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Nonprofitxpress roundup – Oxfam shuns war charity

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Compiled by Donnie Stanley

Here are the latest nonprofit headlines:

*The 12 member agencies of Oxfam International say they will not take money for relief work in a war in Iraq from any government that takes part in the conflict, and will not work in areas of Iraq under military control, Reuters reported March 4.

*In oral arguments in a case involving consumer-fraud charges against a telemarketer that pockets most of the money it raises for a veteran’s charity, the U.S. Supreme Court appeared to favor arguments by top U.S. charities that oppose limiting protections for charitable solicitation, The New York Times reported March 3.

*The Better Business Bureaus’ Wise Giving Alliance, a national watchdog for charities, has set new standards for how much charities should spend on programs, fundraising and administrative costs, Associated Press reported March 3. The alliance also released a new “seal of approval” that charities can for ads, web sites and marketing materials.

*Plans by the Coca-Cola Foundation to give $1 million to the charitable arm of the American Academy of Pediatric Dentistry, and for Coke to distribute the academy’s education messages, have prompted criticism that the deal represents a conflict of interest, The New York Times reported March 4.

*In an operational shift, the John D. and Catherine T. MacArthur Foundation will award grants to nonprofits through third-party groups, which will assume a larger role in distributing funds, Chicago Business reported March 2.

*Ralph Dickerson Jr., who doubled annual revenue to $135 million in his 15 years as president of the United Way of New York City, will retire at the end of the year, Crain’s New York Business reported March 3.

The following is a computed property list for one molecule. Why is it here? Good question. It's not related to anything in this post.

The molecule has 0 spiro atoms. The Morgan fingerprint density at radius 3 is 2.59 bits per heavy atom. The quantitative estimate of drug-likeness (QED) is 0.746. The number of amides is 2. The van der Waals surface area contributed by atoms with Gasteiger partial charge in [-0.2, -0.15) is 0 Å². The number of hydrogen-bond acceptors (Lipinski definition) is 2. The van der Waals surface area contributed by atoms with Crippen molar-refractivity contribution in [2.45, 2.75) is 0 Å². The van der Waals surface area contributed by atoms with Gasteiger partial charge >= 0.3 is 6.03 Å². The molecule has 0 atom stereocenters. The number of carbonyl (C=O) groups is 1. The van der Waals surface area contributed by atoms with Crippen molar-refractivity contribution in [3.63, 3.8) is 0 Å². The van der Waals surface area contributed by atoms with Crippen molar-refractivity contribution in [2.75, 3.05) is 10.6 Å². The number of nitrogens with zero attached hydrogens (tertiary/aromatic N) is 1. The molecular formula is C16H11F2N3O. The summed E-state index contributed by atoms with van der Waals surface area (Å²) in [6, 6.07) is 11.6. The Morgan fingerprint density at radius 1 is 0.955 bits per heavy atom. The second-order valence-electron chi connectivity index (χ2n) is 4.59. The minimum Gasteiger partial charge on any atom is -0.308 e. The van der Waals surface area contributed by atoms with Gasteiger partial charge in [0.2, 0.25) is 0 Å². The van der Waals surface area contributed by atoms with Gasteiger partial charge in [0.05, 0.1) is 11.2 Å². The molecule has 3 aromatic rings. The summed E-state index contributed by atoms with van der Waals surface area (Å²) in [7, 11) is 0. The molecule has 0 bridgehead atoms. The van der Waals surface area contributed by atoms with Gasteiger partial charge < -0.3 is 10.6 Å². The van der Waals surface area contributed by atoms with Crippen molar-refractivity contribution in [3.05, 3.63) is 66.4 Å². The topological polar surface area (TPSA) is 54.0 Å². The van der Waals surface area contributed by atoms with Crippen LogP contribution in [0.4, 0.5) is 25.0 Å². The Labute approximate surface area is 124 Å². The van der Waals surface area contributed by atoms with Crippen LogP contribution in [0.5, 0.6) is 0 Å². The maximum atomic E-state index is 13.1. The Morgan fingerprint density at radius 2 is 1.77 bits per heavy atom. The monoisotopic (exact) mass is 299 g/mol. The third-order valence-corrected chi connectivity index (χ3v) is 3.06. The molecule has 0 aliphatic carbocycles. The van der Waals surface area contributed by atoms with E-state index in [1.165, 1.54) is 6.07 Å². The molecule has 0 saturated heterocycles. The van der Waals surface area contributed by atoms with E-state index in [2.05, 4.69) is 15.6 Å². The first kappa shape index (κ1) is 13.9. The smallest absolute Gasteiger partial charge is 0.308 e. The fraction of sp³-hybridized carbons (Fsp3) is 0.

*In the largest single endowment pledge ever for the Boys & Girls Clubs of Greater Milwaukee, two anonymous donors have asked the clubs board to raise $25 million in donations by Sept. 30, promising to match those dollars at the time of their deaths, the Milwaukee Journal Sentinel reported March 2.

*Philanthropic and corporate foundations in Kansas City say they are cutting back on funding for capital campaigns, at a time when a new survey shows that Kansas City area community-serving groups have a record number of campaigns under way, The Kansas City Star reported March 6.

*For the first time since its creation, the Diana, Princess of Wales Memorial fund has raised less money than the charity of the late Diana’s husband, The Prince’s Trust, the Guardian Unlimited reported March 5.

*Chinese officials blame the funding problems of China’s charities on the nation’s tax system and government failure to appreciate the role of wealthy citizens, the China Daily reported March 5.

*A university survey of Australian nonprofits, which contribute an estimated 4.7 percent of gross domestic product, account for 6.8 percent of the workforce and receive an estimated $2.8 billion a year from Australians, found the nonprofit sector may need a special regulator, The Age reported Feb. 27.

*Starting next year, a new charities commission in New Zealand will be responsible for registering charities, monitoring their activities and providing support to the charitable sector, the New Zealand Herald reported March 3.

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